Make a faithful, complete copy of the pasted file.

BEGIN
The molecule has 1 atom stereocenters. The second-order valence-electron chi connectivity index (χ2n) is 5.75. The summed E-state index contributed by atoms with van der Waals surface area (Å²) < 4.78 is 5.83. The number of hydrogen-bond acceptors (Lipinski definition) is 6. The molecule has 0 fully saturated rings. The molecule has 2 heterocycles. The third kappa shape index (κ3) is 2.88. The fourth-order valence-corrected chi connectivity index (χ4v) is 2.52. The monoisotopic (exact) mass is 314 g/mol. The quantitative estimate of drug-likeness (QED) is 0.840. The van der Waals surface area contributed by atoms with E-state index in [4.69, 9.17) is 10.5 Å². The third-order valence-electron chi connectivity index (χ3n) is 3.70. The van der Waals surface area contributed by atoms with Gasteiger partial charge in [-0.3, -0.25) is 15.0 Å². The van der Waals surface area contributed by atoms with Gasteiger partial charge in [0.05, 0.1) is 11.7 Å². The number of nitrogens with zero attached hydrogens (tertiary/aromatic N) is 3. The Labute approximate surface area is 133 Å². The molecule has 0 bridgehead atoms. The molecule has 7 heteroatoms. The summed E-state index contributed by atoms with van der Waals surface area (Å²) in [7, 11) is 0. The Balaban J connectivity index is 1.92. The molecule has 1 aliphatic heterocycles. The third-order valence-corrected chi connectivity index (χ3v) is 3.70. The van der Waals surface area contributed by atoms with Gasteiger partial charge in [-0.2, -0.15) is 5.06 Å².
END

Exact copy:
The molecule has 1 atom stereocenters. The second-order valence-electron chi connectivity index (χ2n) is 5.75. The summed E-state index contributed by atoms with van der Waals surface area (Å²) < 4.78 is 5.83. The number of hydrogen-bond acceptors (Lipinski definition) is 6. The molecule has 0 fully saturated rings. The molecule has 2 heterocycles. The third kappa shape index (κ3) is 2.88. The fourth-order valence-corrected chi connectivity index (χ4v) is 2.52. The monoisotopic (exact) mass is 314 g/mol. The quantitative estimate of drug-likeness (QED) is 0.840. The van der Waals surface area contributed by atoms with E-state index in [4.69, 9.17) is 10.5 Å². The third-order valence-electron chi connectivity index (χ3n) is 3.70. The van der Waals surface area contributed by atoms with Gasteiger partial charge in [-0.3, -0.25) is 15.0 Å². The van der Waals surface area contributed by atoms with Gasteiger partial charge in [0.05, 0.1) is 11.7 Å². The number of nitrogens with zero attached hydrogens (tertiary/aromatic N) is 3. The Labute approximate surface area is 133 Å². The molecule has 0 bridgehead atoms. The molecule has 7 heteroatoms. The summed E-state index contributed by atoms with van der Waals surface area (Å²) in [7, 11) is 0. The Balaban J connectivity index is 1.92. The molecule has 1 aliphatic heterocycles. The third-order valence-corrected chi connectivity index (χ3v) is 3.70. The van der Waals surface area contributed by atoms with Gasteiger partial charge in [-0.2, -0.15) is 5.06 Å².